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Saudi tops global expat salaries list while UAE slips

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Expat salaries in Saudi Arabia rose by 11 percent year on year in 2021
  • Saudi middle management packages averaged $188k last year
  • Living costs in kingdom up to 53% lower than in Dubai
  • Saudi recruiters offer up to 25% more than UAE packages

Saudi Arabia continues to offer the highest expatriate salaries in the world, while wages in the UAE have fallen in real terms, recruitment experts have said.

Expat salaries in Saudi Arabia rose by 11 percent year on year in 2021 to an average of $188,000 for middle management roles, according to the latest MyExpatriate Market Pay Survey published annually by London-headquartered research firm ECA International.

The report surveyed salary changes in 41 major economies and found that while the kingdom continues to dominate the list, the UAE saw average packages drop by $1,300 in 2021, to around $174,000.

It was the only major location on the list to see a decline.

“Pay and benefits packages for expatriate staff in the UAE fell for the third consecutive year in 2021,” said Oliver Browne, remuneration and policy surveys manager at ECA International. 

“Cash compensation packages rose by five percent, although this was significantly lower than rates of growth seen in other regional economies such as Saudi Arabia and Qatar. 

“Furthermore, the costs of benefits continued to fall, with lower accommodation costs outweighing the impact of the increase in cash compensation, causing a fall in overall employment costs.”

Riyadh seeks out talent

In February last year, Crown Prince Mohammed bin Salman announced plans to transform the Saudi capital, Riyadh, into one of the top cities in the world.

Other elements of the plan seek to create 35,000 jobs for Saudi nationals and boost the national economy by up to SAR70 billion ($18.67 billion) by 2030.

The Saudi government also announced that from January 1, 2024, it would cease offering contracts to international companies who did not have their regional headquarters located in the kingdom.

Real estate consultancy firm Knight Frank reported in June that the number of international business licences in Saudi Arabia surged by 358 percent last year, with most of the demand concentrated on the capital, Riyadh.

With the number of megaprojects such as Neom and the Red Sea Project also looking for expat workers, competition is high for workers in the Gulf.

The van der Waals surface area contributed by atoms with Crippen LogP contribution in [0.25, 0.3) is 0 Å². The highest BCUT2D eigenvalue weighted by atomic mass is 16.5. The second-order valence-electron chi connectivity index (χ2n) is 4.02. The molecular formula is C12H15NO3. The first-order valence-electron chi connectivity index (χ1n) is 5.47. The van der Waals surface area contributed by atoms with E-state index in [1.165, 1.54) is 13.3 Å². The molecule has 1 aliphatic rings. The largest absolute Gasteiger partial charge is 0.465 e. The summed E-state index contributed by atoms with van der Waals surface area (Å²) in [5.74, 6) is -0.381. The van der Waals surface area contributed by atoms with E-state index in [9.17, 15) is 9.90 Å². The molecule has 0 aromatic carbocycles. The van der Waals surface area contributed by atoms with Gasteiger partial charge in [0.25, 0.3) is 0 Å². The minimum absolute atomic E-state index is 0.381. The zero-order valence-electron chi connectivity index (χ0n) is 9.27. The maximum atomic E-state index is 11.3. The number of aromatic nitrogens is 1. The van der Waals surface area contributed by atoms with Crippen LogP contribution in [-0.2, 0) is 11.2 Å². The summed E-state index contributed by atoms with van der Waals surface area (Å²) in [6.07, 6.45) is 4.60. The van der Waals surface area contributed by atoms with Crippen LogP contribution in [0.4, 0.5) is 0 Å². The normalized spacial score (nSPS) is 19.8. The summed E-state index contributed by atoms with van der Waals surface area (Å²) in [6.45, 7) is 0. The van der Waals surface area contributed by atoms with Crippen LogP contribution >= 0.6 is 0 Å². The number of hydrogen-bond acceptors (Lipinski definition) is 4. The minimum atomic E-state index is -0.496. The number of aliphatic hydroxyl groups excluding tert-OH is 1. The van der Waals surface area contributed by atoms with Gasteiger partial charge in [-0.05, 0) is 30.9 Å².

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European expat in Saudi celebrates driving licences for women. Picture: Twitter

Big expectations

A straw poll carried out by AGBI on LinkedIn asked those based in the UAE how much extra they would want to be paid to move to Saudi Arabia to do the same job.

Of the 212 respondents, 42 percent said they’d want to be paid an extra 100 percent or more, 34 percent said an extra 50 percent, eight percent said 25 percent and 17 percent said they would not move ‘no matter how much the offer.’

Industry sources have told AGBI anecdotally that Saudi companies tend to ask UAE expats for their current salary packages and are unlikely now to offer more than 20 or 30 percent above that.

However, Aaron Fletcher, senior business manager at recruitment firm Hays, who looks after the Saudi market, said UAE expats looking for a huge bump in salaries are likely to be disappointed.

“Saudi expat packages can vary depending on the project, employer and location.

“Generally speaking, packages would be more favourable in Riyadh, in comparison to Jeddah,” Fletcher said.

“Organisations typically offer an increase of 15 to 25 percent on existing salaries, rarely an increase of 30 percent or above. 

“Gigaprojects in remote locations offer packages with a fixed salary, education allowances, flight allowances, and cover all onsite living costs/expenses which, in most circumstances, is single status only,” he said.

But while Saudi salary premiums may not be as sizeable as expected, the kingdom’s cost of living remains markedly lower than the UAE.

The Expatistan website, which surveys prices across nearly 1,000 items, from food to accommodation, found that Dubai is 53 percent more expensive than Riyadh, and 19 percent more expensive than Jeddah.

World Cup draw

Ahead of the World Cup in Qatar in November and December, recruitment companies are rushing to hire thousands of workers to support the tournament. ECA International said expat salaries in Qatar increased by 15 percent, the fourth highest rate in the world.

Recruitment firm Barker Langham said earlier this month that while competition is high among talent, projects are not offering the bump in salary levels some applicants may be expecting.

The Dubai-based firm has managed recruitment for around 250 global projects, including the World Cup Qatar 2022, Expo 2020 Dubai, NEOM and AlUla in Saudi Arabia, Louvre Abu Dhabi, Dubai’s Burj Al Arab and the QE2 cruise liner.

“There’s a huge amount of competition. The events are searching for similar talent across the board. 

“The talent pool is being pulled in lots of different directions,” said Micah Styles, director of recruitment at Barker Langham.

“There is a high demand for similar groups of people. If you overlay that with UAE megaprojects being built at the moment, and gigaprojects in the kingdom, it really is just mind blowing.”

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